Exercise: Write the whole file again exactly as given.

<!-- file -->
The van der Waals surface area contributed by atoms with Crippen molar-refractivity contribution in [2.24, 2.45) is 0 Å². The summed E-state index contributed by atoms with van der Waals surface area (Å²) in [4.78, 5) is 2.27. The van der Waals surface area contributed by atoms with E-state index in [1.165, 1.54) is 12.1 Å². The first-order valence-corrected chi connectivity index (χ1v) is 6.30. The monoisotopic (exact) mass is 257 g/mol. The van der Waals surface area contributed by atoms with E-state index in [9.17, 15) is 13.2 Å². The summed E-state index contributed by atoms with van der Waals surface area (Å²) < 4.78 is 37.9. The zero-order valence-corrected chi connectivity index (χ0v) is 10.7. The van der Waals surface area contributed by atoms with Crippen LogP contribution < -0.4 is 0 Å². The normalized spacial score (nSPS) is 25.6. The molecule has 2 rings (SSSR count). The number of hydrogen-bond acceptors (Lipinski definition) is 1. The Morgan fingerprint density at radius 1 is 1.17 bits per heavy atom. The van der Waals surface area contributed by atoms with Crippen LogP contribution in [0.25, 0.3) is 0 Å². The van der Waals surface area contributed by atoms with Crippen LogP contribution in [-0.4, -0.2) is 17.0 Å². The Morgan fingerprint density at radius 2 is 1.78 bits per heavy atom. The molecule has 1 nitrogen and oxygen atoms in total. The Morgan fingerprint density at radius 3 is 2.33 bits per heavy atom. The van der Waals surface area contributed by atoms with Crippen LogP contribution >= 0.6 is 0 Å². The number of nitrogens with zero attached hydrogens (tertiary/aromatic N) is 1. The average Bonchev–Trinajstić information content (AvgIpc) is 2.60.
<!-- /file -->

The van der Waals surface area contributed by atoms with Crippen molar-refractivity contribution in [2.24, 2.45) is 0 Å². The summed E-state index contributed by atoms with van der Waals surface area (Å²) in [4.78, 5) is 2.27. The van der Waals surface area contributed by atoms with E-state index in [1.165, 1.54) is 12.1 Å². The first-order valence-corrected chi connectivity index (χ1v) is 6.30. The monoisotopic (exact) mass is 257 g/mol. The van der Waals surface area contributed by atoms with E-state index in [9.17, 15) is 13.2 Å². The summed E-state index contributed by atoms with van der Waals surface area (Å²) < 4.78 is 37.9. The zero-order valence-corrected chi connectivity index (χ0v) is 10.7. The van der Waals surface area contributed by atoms with Crippen LogP contribution < -0.4 is 0 Å². The normalized spacial score (nSPS) is 25.6. The molecule has 2 rings (SSSR count). The number of hydrogen-bond acceptors (Lipinski definition) is 1. The Morgan fingerprint density at radius 1 is 1.17 bits per heavy atom. The van der Waals surface area contributed by atoms with Crippen LogP contribution in [0.25, 0.3) is 0 Å². The van der Waals surface area contributed by atoms with Crippen LogP contribution in [-0.4, -0.2) is 17.0 Å². The Morgan fingerprint density at radius 2 is 1.78 bits per heavy atom. The molecule has 1 nitrogen and oxygen atoms in total. The Morgan fingerprint density at radius 3 is 2.33 bits per heavy atom. The van der Waals surface area contributed by atoms with Crippen LogP contribution >= 0.6 is 0 Å². The number of nitrogens with zero attached hydrogens (tertiary/aromatic N) is 1. The average Bonchev–Trinajstić information content (AvgIpc) is 2.60.